Torture and Professional Ethics: There is no defense

Torture at Abu Ghraib.
Torture at Abu Ghraib.

Senate Select Committee on Intelligence’s Study of the Central Intelligence Agency ‘s Detention and Interrogation Program documents that the United States tortured prisoners. The report provides great detail about the participation of physicians and psychologists in this torture. Atul Gawande has commented on this in a memorable series of tweets. Here I want to spell out the ethical accountability of physicians and psychologists who participated in torture and to clarify that according to the ethics of their professions, torture is indefensible.

From the CIA’s records, the Senate report documents: a) that torture occurred, b) that physicians and psychologists not only participated in torture but also defined the procedures of torture, and c) that many of these professionals were aware at the time that their behavior was morally problematic. Do not take my word for this. You can review these details by searching the report for references to “OMS”, the CIA’s Office of Medical Services.

Supreme Court Justice Scalia
Supreme Court Justice Scalia

Many people believe there is an ethical defense for torture. Here is Justice Antonin Scalia:

Listen, I think it’s very facile for people to say, `Oh, torture is terrible.’ You posit the situation where a person that you know for sure knows the location of a nuclear bomb that has been planted in Los Angeles and will kill millions of people. You think it’s an easy question? You think it’s clear that you cannot use extreme measures to get that information out of that person?

That is, torture was justified because of the possibility of a catastrophe, even though torture is otherwise morally impermissible.

Let’s distinguish two questions. First, is an extenuating circumstance defense of torture ever morally valid? I think not and I refer you to (paywalled, unfortunately) articles by Henry Shue here and here.

This post, however, focuses on a second and narrower question: is an extenuating circumstance defense open to physicians and psychologists?

The answer to the latter question is clear. Physicians and psychologists cannot participate in torture. From the American College of Physicians Ethics Manual, 6th Edition:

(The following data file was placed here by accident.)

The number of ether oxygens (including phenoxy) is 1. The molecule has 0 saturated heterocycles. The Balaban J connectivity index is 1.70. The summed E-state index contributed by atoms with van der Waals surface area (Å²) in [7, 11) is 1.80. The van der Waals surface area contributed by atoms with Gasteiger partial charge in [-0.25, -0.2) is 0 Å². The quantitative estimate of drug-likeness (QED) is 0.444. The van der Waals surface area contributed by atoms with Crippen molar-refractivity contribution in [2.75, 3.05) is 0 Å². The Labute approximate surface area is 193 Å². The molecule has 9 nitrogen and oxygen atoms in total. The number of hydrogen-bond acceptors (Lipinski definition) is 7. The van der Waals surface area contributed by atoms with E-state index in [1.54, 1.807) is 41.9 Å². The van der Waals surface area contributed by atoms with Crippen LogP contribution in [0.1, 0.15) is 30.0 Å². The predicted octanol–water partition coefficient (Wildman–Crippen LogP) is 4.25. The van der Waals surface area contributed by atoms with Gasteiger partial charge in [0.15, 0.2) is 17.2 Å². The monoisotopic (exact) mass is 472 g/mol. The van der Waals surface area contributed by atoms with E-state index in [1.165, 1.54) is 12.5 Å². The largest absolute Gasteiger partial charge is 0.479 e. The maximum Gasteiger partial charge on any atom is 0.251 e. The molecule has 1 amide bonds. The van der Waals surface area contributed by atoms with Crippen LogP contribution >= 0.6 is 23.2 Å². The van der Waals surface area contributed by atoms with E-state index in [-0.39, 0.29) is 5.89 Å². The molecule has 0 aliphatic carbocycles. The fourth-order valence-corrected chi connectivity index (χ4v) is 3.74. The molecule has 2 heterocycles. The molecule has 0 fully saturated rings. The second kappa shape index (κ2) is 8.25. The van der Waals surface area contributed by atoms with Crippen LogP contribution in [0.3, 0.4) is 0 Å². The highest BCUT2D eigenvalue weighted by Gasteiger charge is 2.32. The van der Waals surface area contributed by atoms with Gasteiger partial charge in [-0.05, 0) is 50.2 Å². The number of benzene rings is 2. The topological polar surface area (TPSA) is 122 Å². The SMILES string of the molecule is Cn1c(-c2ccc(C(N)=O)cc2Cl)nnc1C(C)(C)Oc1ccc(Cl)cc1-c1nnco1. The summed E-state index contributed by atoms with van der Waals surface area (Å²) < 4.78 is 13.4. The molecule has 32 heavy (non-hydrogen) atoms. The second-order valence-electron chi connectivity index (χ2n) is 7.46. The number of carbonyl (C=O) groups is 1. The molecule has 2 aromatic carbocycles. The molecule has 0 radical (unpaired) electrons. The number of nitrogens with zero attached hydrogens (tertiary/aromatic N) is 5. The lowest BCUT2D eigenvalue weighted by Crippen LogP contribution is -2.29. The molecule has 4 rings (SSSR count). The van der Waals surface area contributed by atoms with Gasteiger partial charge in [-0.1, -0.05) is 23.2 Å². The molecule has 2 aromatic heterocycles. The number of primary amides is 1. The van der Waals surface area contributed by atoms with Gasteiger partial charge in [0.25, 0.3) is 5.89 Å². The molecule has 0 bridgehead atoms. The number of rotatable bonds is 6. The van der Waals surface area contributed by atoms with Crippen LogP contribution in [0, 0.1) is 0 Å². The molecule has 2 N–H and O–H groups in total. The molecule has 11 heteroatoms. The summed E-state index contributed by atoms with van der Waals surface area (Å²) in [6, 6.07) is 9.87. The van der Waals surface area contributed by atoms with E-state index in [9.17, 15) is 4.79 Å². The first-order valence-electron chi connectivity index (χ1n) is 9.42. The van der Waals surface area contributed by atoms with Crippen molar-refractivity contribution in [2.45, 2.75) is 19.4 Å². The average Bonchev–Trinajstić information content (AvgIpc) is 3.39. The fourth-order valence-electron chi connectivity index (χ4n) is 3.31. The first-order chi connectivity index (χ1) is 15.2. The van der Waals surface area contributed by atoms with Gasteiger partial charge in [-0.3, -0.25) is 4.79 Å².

Physician participation in torture is legal in some countries but is never morally defensible… Under no circumstances is it ethical for a physician to be used as an instrument of government to weaken the physical or mental resistance of a human being, nor should a physician participate in or tolerate cruel or unusual punishment or disciplinary activities beyond those permitted by the United Nations’ Standard Minimum Rules for the Treatment of Prisoners.

Note the word “never” and the phrase “Under no circumstances”.  Similarly, Opinion 2.067 in the AMA Code of Medical Ethics states that

Torture refers to the deliberate, systematic, or wanton administration of cruel, inhumane, and degrading treatments or punishments during imprisonment or detainment.

Physicians must oppose and must not participate in torture for any reason. Participation in torture includes, but is not limited to, providing or withholding any services, substances, or knowledge to facilitate the practice of torture. Physicians must not be present when torture is used or threatened.

Again, note that physicians must not participate in torture “for any reason”.

Finally, the American Psychological Association states that

Torture in any form, at any time, in any place, and for any reason, is unethical for psychologists and wholly inconsistent with membership in the American Psychological Association.

No exceptional circumstances whatsoever, whether a state of war or a threat of war, internal political instability or any other public emergency, legal compulsion or organizational demand, may be invoked as a justification for torture.

There is no defense to torture under the Ethical Principles of Psychologists and Code of Conduct (2002).

The APA Ethics Committee will not accept any defense to torture in its adjudication of ethics complaints.

The professional ethics of physicians and psychologists have an absolute ban on participation in torture. The extenuating circumstances defense has been anticipated and is explicitly ruled out. You cannot be an ethical physician or psychologist and participate in torture.


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